In their complaint, De la Paz narrated that the mauling incident was triggered by the Pangandamans when they overtook their flight during a golf game at the Valley Golf and Country Club in Antipolo City.

Bino said the Pangandamans ganged up on him and his father, despite his and Bambee’s repeated pleadings.

The mauling incident happened at the tee house of the 5th hole and at the clubhouse.

Fortun said they would file an administrative complaint against the elder Pangandaman because he appeared to have uttered statements that inflamed his son in beating up his clients.

The Pangandamans, however, claimed that the elder De la Paz started the quarrel.

Caddies Legaspi, De la Torre and Estrera claimed the Pangandamans hired their services for two flights.

The first flight was composed of the elder Pangandaman, Rene Maglanque, Arnel Estacio and Faisal Abdulah, while in the second flight were Hussein, Nasser Jr., Farrah Locsin and Adnan Pacasum.

Legaspi is the caddy of Maglanque, De la Torre of Hussein and Estrera of Locsin.

Estrera said Nasser Jr. and Locsin arrived late and together with him and another caddy, Jaime Jocar Jr., they rode two golf carts to catch up with their flightmates.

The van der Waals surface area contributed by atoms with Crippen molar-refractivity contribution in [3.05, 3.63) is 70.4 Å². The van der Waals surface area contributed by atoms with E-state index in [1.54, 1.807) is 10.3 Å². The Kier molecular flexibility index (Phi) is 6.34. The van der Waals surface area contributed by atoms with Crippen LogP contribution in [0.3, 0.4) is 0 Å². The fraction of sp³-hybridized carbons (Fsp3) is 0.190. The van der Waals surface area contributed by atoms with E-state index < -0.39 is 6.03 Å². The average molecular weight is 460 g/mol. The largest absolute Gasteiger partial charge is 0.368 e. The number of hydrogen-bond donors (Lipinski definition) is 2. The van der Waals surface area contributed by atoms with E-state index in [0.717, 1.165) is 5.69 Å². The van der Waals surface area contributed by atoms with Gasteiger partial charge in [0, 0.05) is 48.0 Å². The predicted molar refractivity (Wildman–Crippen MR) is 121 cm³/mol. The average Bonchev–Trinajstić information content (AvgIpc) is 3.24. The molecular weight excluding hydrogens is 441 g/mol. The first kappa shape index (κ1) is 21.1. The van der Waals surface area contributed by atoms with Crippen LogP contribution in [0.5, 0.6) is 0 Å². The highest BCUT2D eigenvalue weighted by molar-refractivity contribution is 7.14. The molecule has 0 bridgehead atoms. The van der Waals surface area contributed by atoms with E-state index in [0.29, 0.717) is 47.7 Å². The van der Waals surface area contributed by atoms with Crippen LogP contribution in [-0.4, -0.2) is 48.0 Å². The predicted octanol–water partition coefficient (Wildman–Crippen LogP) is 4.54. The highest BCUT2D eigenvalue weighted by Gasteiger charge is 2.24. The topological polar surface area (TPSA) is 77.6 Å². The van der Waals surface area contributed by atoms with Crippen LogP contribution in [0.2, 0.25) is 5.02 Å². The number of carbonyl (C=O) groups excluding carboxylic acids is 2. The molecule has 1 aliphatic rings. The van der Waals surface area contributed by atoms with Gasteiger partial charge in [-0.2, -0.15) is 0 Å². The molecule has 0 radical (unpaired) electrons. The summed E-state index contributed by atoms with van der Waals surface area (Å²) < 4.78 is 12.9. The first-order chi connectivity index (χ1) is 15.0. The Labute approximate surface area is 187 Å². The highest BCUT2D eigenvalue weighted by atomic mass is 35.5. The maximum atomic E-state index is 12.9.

Estrera admitted they overtook the De la Pazes in the process, which angered Delfin, who later confronted the Pangandamans.

Nasser Jr. said it appeared that the De la Pazes resented what “he wrongly perceived as overtaking.”

While Nasser Jr. was still outside the green of Hole No. 4, the flight of the De la Pazes hit their shots into the green without shouting “fore.”

To shield Angelo, Hussein’s eight-year-old son, from being hit by the balls, Nasser said his caddy took him behind one of the golf carts.

After they finished Hole No. 5, the Pangandamans joined their father’s flight at the tee house for snacks.

At this juncture, the elder De la Paz approached Nasser Jr. and once again shouted that what they did was wrong.

“To mollify him, I told him (Delfin) that we would not mind if their flight go ahead of us while we were still taking our snacks,” said Nasser Jr. in his affidavit.

Nasser Jr. said the elder De la Paz thrust his closed golf umbrella at his direction, prompting him to parry it with his elbow. And almost instantaneously, he punched the elder De la Paz in self-defense.

The three caddies corroborated Nasser Jr.’s statement that the umbrella incident started the fight.

The young mayor said Bino and Bambee rushed to aid their father.

Hussein came to Nasser Jr.’s side and grabbed the umbrella from the elder De la Paz, who punched him in the process. Hussein hit back and the two were soon engaged in a fistfight.